ARPUTHAM: This is for little more than around 600 families.
DE SAM LAZARO: Six hundred families who don’t have a toilet now.
When he began building community-run public toilets like this one 25 years ago, the funds mostly came from foreign aid agencies, he says.
ARPUTHAM: Now slowly it has become the city’s responsibility. The city government, municipal corporation totally pays for the capital investment of this construction.
DE SAM LAZARO: So far they’ve completed or have contracts to build toilets serving some 600,000 people. Once built, they are run by the community supported by user fees, about two US cents per day for a family. A family—in this case Mamta and Dalsher Bidlan—is hired to maintain the facility in exchange for a small apartment above the structure.
Mamta Bidlan says having a toilet nearby means a lot to women for whom this has long been a safety issue.
MAMTA BIDLAN (Toilet Manager): The women had to go a long distance before, and there were bad men hovering from outside that would create problems. Now it’s very easy for women to come here.
DE SAM LAZARO: Arputham credits much of the organization's success to its mostly female volunteers. Women have the right priorities for their family, he says, and they are keenly tuned in to goings-on in the community.
ARPUTHAM: If you want a qualitative change in life, you have to take it from women. If you don’t recognize that, you are lost.
DE SAM LAZARO: What kinds of things, specifically?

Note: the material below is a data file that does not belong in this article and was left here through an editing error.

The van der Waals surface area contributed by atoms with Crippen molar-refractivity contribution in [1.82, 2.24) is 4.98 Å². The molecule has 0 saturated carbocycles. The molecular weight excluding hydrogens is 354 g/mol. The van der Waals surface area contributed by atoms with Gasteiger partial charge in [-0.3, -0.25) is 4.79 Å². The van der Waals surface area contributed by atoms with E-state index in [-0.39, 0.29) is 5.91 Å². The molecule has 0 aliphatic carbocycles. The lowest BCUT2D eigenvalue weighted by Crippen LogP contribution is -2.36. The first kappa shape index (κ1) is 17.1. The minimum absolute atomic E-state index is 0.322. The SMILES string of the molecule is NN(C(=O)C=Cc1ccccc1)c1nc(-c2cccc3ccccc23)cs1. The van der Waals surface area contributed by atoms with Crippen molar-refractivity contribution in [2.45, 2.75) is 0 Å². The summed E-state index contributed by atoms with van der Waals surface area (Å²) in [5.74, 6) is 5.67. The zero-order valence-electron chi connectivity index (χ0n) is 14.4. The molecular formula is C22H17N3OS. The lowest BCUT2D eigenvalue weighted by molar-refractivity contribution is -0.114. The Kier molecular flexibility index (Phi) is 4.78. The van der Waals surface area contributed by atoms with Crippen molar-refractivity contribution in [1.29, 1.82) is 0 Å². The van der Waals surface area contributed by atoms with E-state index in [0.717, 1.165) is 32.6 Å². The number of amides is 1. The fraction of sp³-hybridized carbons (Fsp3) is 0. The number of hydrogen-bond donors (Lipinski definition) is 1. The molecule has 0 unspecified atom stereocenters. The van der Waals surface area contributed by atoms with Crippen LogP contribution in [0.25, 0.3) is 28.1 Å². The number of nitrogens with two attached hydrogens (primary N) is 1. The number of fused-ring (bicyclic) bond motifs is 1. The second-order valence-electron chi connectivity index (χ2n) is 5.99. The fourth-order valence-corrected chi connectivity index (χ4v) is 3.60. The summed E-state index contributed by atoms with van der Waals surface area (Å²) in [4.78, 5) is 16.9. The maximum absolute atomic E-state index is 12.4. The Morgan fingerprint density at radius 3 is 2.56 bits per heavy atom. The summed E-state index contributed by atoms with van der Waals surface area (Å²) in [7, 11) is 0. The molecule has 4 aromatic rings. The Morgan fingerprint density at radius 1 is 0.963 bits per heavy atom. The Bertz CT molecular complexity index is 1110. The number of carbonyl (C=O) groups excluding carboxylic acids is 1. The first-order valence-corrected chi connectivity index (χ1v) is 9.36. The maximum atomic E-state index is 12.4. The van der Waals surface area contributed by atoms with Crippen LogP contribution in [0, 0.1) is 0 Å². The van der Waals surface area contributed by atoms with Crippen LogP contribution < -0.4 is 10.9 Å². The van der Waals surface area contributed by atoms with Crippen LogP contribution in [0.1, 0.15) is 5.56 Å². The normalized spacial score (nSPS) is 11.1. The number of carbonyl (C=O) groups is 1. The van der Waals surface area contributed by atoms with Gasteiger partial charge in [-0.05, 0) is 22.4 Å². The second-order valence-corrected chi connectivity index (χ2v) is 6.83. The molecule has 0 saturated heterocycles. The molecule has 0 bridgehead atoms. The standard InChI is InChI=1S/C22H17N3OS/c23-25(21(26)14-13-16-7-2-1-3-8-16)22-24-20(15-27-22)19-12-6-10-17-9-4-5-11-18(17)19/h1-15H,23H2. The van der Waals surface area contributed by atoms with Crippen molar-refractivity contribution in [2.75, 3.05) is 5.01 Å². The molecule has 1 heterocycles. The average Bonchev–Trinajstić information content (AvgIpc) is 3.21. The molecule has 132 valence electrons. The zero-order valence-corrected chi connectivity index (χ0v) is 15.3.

ARPUTHAM: Everything starting from how to manage your money, how to earn your money, how to live. Women have all this quality, which men don’t have.
DE SAM LAZARO: For their part, the women volunteers—most of them stay-at-home spouses by tradition as much as choice—say their lives have been transformed.
MALATI AMRE (Volunteer): Women have gotten ahead now. In years past, women used to be afraid of leaving the home. We've been able to get them out of the home by forming an organization.
POOJA RAO: I used to be afraid of leaving the house, afraid of living in the neighborhood. Now I’m ready to do much more. He's given us the courage. He’s taught us how to organize ourselves, how to deal with the police.
DE SAM LAZARO: The police who were once indifferent or even hostile are now much more receptive, and in fact, partners with the slum dwellers group—providing space to set up a new system of arbitration so disputes over property or domestic issues don’t escalate to require arrests or court intervention.
Arbitration Hearing: Okay, we’ve heard your story. Now we’ll invite him in and see what he has to say.
Woman: We have people from all religions in our organization—Muslims, Hindus—no problems whatsoever.
ARPUTHAM: I think part of my teaching comes from the church. I think quite a lot. In my work, I practice.
DE SAM LAZARO: Arputham was raised Roman Catholic—a small minority in a land of many faiths and, often, religious tension. However, Slum Dwellers International, a group that now has chapters in 34 countries, says the common cause slum dwellers face easily dwarfs any divisions of ethnicity or faith.
For Religion & Ethics NewsWeekly, this is Fred de Sam Lazaro in Mumbai, India.